When I first started writing this post, it was going to be a long comment to an entry on Glory Begin, in which the author thoroughly trashes (and in my opinion, deservedly so) the popular notion that in order to accomplish anything meaningful, one must first identify some all-encompassing purpose giving life meaning. That is common advice from today’s motivational authors—find and focus on a defining passion, visualizing it in great detail and pursuing it as a lifetime dream until, through the mysterious powers of the Universe, it eventually comes true.
Actually that’s not a new idea, but rather a twist on one that goes back much farther in history. Many traditional religions taught that people had a calling from God (or the gods) to follow a predestined path all through life. Back in the long-ago days when social roles were so rigid that changing one’s path was nearly impossible anyway, many folks probably did find that advice helpful. For instance, if you were the son of a farmer or a carter, you’d likely be doing the same work too; and if you saw it as God’s plan, then you’d feel happier and more dignified as you rode around behind your oxen every day.
And of course, there were obvious political benefits for the kings and priests whose obedient subjects believed that their circumstances were their God-given destiny. Nowadays we don’t feel constrained by old barriers of social class like our ancestors did; the modern narrative is that we can do anything if we set our minds to it. But, at the same time, there’s still an underlying belief that we are not really constructing our lives from the choices we make each day—instead, we’re humble pilgrims on a quest to discover and follow a life path already laid down by fate.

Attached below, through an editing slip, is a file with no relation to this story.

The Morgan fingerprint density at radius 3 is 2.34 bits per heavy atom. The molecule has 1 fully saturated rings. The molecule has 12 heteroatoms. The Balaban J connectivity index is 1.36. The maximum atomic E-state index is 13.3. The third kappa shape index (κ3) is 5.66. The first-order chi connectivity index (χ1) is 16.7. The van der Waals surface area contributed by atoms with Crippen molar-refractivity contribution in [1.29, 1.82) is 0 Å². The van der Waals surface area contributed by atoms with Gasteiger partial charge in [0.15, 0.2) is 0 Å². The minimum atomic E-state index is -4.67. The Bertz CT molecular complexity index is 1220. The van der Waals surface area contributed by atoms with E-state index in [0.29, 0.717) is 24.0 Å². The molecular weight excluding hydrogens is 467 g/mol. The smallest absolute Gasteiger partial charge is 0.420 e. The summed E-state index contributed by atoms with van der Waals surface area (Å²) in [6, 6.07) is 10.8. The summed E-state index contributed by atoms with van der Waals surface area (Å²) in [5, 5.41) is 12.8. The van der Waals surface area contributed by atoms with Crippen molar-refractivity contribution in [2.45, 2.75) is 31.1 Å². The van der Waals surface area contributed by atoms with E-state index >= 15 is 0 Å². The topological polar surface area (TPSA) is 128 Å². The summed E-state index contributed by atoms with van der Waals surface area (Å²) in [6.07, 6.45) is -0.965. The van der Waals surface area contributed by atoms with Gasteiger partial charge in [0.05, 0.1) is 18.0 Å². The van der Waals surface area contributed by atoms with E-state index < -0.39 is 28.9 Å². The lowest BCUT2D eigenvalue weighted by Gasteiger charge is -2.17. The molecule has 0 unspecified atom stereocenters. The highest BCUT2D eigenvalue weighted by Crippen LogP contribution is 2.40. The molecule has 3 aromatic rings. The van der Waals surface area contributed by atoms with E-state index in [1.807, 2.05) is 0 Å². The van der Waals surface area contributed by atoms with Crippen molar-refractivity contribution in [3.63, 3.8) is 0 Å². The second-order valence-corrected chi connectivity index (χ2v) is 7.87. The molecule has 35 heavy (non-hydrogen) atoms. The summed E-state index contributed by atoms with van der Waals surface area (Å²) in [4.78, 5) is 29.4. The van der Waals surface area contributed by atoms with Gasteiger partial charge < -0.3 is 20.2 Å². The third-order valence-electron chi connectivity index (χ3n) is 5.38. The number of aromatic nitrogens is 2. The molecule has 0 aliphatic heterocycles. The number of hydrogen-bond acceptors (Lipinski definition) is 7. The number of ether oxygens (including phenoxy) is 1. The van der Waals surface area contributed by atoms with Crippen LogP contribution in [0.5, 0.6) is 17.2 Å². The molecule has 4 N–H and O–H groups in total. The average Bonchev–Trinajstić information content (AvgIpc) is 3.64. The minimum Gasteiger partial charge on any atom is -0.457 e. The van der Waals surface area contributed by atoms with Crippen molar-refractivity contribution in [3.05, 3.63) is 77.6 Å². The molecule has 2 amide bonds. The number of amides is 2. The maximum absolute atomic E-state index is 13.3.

Way back in the misty depths of time when I was a confused teenager and life felt like a wild overgrown forest with thorny thickets everywhere, the idea of finding a straight and well-defined path had some appeal. But as I gained more perspective on how quickly the world is changing, I realized that trying to plan an entire lifetime according to one singular purpose was nearly impossible—and even if it could be done, it amounted to a recipe for stagnation.
Like many of us, I have a job that didn’t exist when I was a student trying to pick a major. Most workers in today’s tumultuous economy will change careers several times. As for small business start-ups, most will either fail or, if among the fortunate survivors, will end up getting acquired by some huge diversified company. Even if we love our work and throw ourselves into it with all the passion and clarity imaginable, there is still a high chance that in 10 or 20 years, we’ll find ourselves doing something completely different.
Although it may seem wasteful not to stick with the same plan for a lifetime, exploring different paths is not really a waste of time and energy because it builds a more flexible mindset and a broader set of skills. Entrepreneurs often have a history of trying many different projects and careers before finding success—not by chance, but because their earlier efforts gave them valuable experience that made them better able to recognize a good opportunity when they saw one.
To put it another way, we wouldn’t want a phone or computer with an outdated operating system that didn’t suit our current needs, would we? So, why should we expect our brains to keep on running Life Purpose 1.0 forever, while the world changes around us every year?